more than 95%) leaves through the urine in less
than a week. Small amounts (perhaps 1–2%) leave
your body in the feces and in the air you breathe
out. Tiny amounts remain in your fat and might
stay there for a long time.
Most of the DCBs that enter your body are changed
into other chemicals, mainly dichlorophenols. It is
not known if these breakdown products are more or
less harmful than the DCBs themselves.
How can dichlorobenzenes affect my
Scientists use many tests to protect the public from
harmful effects of toxic chemicals and to find ways
for treating persons who have been harmed.
One way to learn whether a chemical will harm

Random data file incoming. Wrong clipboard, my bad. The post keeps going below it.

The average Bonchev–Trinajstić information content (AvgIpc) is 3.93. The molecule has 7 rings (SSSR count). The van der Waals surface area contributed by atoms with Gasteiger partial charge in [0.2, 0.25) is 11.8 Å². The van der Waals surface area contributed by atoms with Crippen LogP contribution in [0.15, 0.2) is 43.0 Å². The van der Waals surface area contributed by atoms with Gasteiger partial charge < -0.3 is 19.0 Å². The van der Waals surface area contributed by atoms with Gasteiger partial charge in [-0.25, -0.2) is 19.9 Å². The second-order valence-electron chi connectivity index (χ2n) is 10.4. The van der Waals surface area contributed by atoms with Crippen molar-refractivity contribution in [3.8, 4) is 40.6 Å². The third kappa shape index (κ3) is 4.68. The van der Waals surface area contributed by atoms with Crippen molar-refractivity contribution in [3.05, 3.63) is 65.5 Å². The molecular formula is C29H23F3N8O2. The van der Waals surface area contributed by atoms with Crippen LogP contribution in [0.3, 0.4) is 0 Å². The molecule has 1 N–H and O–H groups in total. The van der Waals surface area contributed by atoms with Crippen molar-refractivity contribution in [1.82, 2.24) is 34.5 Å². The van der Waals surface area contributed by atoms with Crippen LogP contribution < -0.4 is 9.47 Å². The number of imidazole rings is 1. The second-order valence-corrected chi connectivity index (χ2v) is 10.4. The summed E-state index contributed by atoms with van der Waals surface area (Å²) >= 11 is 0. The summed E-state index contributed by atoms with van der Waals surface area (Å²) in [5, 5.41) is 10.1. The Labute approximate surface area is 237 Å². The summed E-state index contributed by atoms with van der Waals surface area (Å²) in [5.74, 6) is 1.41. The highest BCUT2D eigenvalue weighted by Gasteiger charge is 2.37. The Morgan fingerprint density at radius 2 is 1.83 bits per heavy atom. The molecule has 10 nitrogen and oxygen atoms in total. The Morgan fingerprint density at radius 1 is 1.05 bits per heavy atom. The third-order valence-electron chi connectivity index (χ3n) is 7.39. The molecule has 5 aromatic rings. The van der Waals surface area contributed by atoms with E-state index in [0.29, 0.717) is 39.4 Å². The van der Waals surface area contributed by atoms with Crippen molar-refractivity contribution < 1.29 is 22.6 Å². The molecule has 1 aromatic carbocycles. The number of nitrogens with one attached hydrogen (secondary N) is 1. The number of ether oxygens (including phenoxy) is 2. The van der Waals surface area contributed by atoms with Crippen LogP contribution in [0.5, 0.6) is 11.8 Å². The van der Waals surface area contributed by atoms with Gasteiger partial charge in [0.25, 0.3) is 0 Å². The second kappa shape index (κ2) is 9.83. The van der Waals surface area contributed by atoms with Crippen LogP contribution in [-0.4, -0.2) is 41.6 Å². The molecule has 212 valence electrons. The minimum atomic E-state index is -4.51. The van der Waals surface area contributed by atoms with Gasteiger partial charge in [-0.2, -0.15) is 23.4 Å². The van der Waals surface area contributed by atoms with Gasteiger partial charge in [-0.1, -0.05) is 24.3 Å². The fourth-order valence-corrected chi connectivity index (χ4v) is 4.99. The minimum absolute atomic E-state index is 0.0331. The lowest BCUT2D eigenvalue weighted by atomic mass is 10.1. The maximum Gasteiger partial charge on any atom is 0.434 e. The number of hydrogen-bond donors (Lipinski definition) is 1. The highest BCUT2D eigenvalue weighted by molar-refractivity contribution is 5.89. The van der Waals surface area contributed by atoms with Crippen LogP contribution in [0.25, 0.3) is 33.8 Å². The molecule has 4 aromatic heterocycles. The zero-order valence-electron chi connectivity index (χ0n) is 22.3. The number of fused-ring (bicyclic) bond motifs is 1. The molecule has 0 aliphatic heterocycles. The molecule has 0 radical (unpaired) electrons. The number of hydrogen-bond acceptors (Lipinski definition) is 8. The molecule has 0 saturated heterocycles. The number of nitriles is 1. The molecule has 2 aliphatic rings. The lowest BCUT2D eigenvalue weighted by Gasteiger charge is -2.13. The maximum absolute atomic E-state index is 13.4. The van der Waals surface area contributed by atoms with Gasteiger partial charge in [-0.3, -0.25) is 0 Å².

people is to determine how the body absorbs, uses,
and releases the chemical. For some chemicals, animal testing may be necessary. Animal testing
may also help identify health effects such as cancer
or birth defects. Without laboratory animals,
scientists would lose a basic method for getting
information needed to make wise decisions that
protect public health. Scientists have the
responsibility to treat research animals with care
and compassion. Scientists must comply with strict
animal care guidelines because laws today protect
the welfare of research animals.
Most of the information on health effects of DCBs
is from studies of 1,2- and 1,4-DCB. Very little is
known about the health effects of 1,3-DCB,
especially in humans, but they are likely to be
similar to those of the other DCBs.
Inhaling the vapor or dusts of 1,2-DCB and
1,4-DCB at very high concentrations could be very
irritating to your eyes and nose and cause burning
and tearing of the eyes, coughing, difficult